Sports journalist Appel (Pinstripe Empire: The New York Yankees from Before the Babe to After the Boss, 2012, etc.) delves deeply into the baseball career and personal life of Casey Stengel (1890-1975), a solid player and legendary manager.
Citing new material unavailable to previous Stengel biographers and chroniclers of the New York Yankees, the author offers an informative, smoothly written account of a complex and relentlessly interesting subject. In 2009, the Major League Baseball Network sponsored a campaign to identify the most memorable “character” in the sport’s long history. Stengel placed first, ahead of Yogi Berra, Babe Ruth, Satchel Paige, and numerous other legends. Presumably, Stengel won because of his occasional antics on the field and in the dugout as well as for the way he spoke, an idiom dubbed in the 1930s as “Stengelese”—the New York Times described it as a “unique way of turning short answers into run-on sentences.” However, Appel demonstrates convincingly that Stengel was no clown. He could speak clearly and grammatically when he chose to do so, he was an insightful student and teacher of baseball, he understood how to connect with others, he was a sophisticated investor who accumulated wealth, and he was a loving husband to his wife for decades. Despite an unusual physique, he demonstrated outstanding athleticism as a youth and rose quickly through the ranks of professional baseball as a hitter and outfielder. After retiring from active playing, his baseball intelligence led him to managing in the minor and major leagues. Though his records with those early teams are unimpressive, when the New York Yankees hired Stengel to manage the 1949 season, the legend for winning began, lasting through 1960. After those remarkable baseball seasons, Stengel reluctantly retired, only to return in 1962 to lead the newly created New York Mets franchise. Stengel is unquestionably one of baseball’s most significant characters, and Appel is the perfect fit to chronicle his life.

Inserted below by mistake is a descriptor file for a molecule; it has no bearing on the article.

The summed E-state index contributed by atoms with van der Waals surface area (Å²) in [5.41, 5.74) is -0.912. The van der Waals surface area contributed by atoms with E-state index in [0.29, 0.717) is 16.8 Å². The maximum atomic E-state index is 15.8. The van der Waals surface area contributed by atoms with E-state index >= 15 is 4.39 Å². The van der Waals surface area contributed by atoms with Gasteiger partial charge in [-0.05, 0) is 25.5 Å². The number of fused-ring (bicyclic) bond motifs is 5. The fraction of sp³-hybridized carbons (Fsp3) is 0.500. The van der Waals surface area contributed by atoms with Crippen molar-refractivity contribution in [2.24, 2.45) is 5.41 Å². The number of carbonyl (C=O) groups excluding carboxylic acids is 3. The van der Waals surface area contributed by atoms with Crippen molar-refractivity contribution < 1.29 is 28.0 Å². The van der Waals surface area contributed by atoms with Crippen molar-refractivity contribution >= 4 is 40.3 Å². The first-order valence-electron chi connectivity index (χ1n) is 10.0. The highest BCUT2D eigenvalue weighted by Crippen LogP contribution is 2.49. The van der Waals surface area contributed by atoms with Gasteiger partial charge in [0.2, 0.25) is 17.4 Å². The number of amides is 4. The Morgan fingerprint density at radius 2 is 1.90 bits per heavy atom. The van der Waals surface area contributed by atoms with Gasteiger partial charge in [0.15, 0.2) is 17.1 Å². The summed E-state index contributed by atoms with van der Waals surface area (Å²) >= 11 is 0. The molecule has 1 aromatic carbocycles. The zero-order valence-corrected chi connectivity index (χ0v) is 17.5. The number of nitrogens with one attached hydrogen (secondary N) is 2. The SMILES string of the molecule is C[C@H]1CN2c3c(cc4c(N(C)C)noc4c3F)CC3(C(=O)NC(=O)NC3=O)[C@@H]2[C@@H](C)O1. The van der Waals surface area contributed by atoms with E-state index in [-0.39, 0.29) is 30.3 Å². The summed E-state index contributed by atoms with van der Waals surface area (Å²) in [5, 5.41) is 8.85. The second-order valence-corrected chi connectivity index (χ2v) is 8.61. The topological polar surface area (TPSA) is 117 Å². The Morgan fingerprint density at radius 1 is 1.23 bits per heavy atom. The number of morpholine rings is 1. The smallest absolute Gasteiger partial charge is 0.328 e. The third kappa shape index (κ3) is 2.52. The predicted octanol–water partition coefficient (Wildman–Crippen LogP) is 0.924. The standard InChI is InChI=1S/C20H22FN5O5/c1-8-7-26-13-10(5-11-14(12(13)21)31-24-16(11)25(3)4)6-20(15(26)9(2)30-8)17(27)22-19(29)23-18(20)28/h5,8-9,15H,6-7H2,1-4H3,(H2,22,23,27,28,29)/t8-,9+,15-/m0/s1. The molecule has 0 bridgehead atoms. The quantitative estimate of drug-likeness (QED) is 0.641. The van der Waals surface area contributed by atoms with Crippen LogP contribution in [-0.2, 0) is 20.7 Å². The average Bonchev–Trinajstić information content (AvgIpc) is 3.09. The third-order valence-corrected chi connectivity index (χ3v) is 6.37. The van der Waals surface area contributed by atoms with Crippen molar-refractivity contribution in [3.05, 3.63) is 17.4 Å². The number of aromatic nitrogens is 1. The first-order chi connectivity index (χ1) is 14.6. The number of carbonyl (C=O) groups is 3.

One of the more skilled biographies baseball fans could hope to find.